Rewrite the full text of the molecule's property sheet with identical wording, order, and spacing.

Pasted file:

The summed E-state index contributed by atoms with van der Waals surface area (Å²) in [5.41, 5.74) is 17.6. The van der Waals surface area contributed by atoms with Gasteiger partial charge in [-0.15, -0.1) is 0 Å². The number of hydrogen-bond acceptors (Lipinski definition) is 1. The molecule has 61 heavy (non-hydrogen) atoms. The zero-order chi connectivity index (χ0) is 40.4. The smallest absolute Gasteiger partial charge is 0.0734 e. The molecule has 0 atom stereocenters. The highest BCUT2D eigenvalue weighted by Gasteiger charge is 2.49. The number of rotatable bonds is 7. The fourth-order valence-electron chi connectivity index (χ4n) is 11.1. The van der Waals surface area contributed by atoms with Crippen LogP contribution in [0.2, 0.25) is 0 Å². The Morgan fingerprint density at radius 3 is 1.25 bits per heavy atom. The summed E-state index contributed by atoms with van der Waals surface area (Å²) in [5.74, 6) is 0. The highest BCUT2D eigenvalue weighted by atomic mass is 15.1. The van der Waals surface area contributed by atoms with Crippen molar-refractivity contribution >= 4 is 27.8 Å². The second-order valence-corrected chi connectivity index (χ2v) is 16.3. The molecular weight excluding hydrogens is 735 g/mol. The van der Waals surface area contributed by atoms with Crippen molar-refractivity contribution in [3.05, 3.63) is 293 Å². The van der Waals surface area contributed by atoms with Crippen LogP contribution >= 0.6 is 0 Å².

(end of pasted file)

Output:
The summed E-state index contributed by atoms with van der Waals surface area (Å²) in [5.41, 5.74) is 17.6. The van der Waals surface area contributed by atoms with Gasteiger partial charge in [-0.15, -0.1) is 0 Å². The number of hydrogen-bond acceptors (Lipinski definition) is 1. The molecule has 61 heavy (non-hydrogen) atoms. The zero-order chi connectivity index (χ0) is 40.4. The smallest absolute Gasteiger partial charge is 0.0734 e. The molecule has 0 atom stereocenters. The highest BCUT2D eigenvalue weighted by Gasteiger charge is 2.49. The number of rotatable bonds is 7. The fourth-order valence-electron chi connectivity index (χ4n) is 11.1. The van der Waals surface area contributed by atoms with Crippen LogP contribution in [0.2, 0.25) is 0 Å². The Morgan fingerprint density at radius 3 is 1.25 bits per heavy atom. The summed E-state index contributed by atoms with van der Waals surface area (Å²) in [5.74, 6) is 0. The highest BCUT2D eigenvalue weighted by atomic mass is 15.1. The van der Waals surface area contributed by atoms with Crippen molar-refractivity contribution >= 4 is 27.8 Å². The second-order valence-corrected chi connectivity index (χ2v) is 16.3. The molecular weight excluding hydrogens is 735 g/mol. The van der Waals surface area contributed by atoms with Crippen molar-refractivity contribution in [3.05, 3.63) is 293 Å². The van der Waals surface area contributed by atoms with Crippen LogP contribution >= 0.6 is 0 Å².